Photo by ZU photography on Unsplash

This corresponds to less interest in listening to other people. We have been infected with the know-it-all attitude. We are easily bored with people and we seek novelty on a regular basis. It seems like it is extremely hard for us to come across interesting people because we consume too much. We don’t listen and we judge too soon. We don’t observe and yet conclude with the minimum of information.

The Problem

So firstly, we have us, humans who want to share our experiences. Then we have us again, humans, who are finding it very hard to listen to fellow humans. The end result being, most of us are interested in ourselves and so much in love with our own minds. There is very little which you or I can do except to spread awareness and educate people about it. But as designers, we have a huge responsibility once we start our careers to find solutions for people.

The single biggest problem in communication is the illusion that it has taken place — George Bernard Shaw

Now there are us, young designers, who have a know-it-all attitude and will place very less emphasis on listening to others because we know better, because we have read so much, because we can magically guess what someone needs; Can we?

The Solution

If you look at online articles and blogs through the eyes of a Designer, you would keep seeing the word empathy being thrown out everywhere. You might see definitions, quotes and beautiful infographics portraying empathy. It would be a tragedy to not give one here.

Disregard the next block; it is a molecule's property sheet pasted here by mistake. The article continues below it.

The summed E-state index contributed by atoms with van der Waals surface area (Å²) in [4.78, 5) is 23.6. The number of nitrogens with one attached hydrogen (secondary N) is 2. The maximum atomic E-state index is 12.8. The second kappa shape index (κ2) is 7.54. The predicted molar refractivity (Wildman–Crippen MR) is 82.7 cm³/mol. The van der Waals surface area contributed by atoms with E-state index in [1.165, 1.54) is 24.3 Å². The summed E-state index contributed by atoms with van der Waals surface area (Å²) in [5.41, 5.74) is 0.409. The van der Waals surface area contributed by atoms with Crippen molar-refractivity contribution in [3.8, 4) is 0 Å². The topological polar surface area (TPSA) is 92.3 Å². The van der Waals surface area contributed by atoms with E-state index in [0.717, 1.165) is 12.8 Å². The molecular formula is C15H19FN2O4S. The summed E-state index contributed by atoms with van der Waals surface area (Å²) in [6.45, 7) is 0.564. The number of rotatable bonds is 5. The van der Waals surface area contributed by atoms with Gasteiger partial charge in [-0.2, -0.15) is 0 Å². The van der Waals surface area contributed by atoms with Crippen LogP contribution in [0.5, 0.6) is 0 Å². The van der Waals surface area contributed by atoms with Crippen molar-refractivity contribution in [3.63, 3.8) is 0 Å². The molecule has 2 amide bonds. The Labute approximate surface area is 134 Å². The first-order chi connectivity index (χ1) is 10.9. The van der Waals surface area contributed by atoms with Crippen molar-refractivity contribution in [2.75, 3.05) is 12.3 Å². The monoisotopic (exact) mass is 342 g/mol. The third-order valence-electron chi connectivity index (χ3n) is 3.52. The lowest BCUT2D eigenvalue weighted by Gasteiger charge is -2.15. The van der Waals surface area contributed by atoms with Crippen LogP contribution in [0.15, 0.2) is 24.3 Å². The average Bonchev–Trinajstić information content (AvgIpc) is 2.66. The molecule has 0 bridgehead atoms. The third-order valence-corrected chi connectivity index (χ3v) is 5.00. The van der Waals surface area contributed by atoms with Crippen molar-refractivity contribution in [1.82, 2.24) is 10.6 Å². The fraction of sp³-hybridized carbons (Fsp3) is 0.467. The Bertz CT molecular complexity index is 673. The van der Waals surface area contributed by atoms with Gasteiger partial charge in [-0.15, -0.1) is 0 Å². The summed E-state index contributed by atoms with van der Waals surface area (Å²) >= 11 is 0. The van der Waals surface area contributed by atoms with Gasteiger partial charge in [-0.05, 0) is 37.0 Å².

Don’t just learn, experience. Don’t just hear, listen.
– Roy T. Bennett, The Light in the Heart

You need to train yourself to be really interested in getting to know about people. No matter how well read you are, you need to cultivate a sense of curiosity like a child; in learning about different people, their lifestyles, their cultures and their history. When you are naturally interested in the nature of the human condition, you learn to listen. Once you cultivate this interest, you will prioritise the users in your design projects. Your tendency to learn about people takes higher precedence than just completing the project. You will truly start to place Humans in the centre of the design process.

Each man bears the complete stamp of the human condition
– Michel de Montaigne

Get Started:

  1. Put down your phone and try to understand and be aware of the space when you are outside.
  2. Initiate talks with people and just shut up and listen to them.
  3. Try to imagine and understand how the world looks through their eyes when they are sharing their experiences. When you do this for a long time, you’ll see patterns of problems or interesting aspects.
  4. Observe the way different people interact with their surroundings and the objects around them.
  5. While talking to people, don’t think about what you are going to say next. Make a practice of studying body language as you listen to the person who is speaking.
  6. Redefine yourself by prioritising people instead of gadgets.

Some of these examples when you try in your daily life will slowly transmute into your design thinking. You start to care deeply about people and actually listen to them instead of treating it as a checkbox to be ticked.

Thanks for spending 5 minutes of your time. I would love to hear your thoughts in the comments or feel free to contact me on LinkedIn or Twitter.

Why does it matter so much for designers to listen to people? was originally published in UX Planet on Medium, where people are continuing the conversation by highlighting and responding to this story.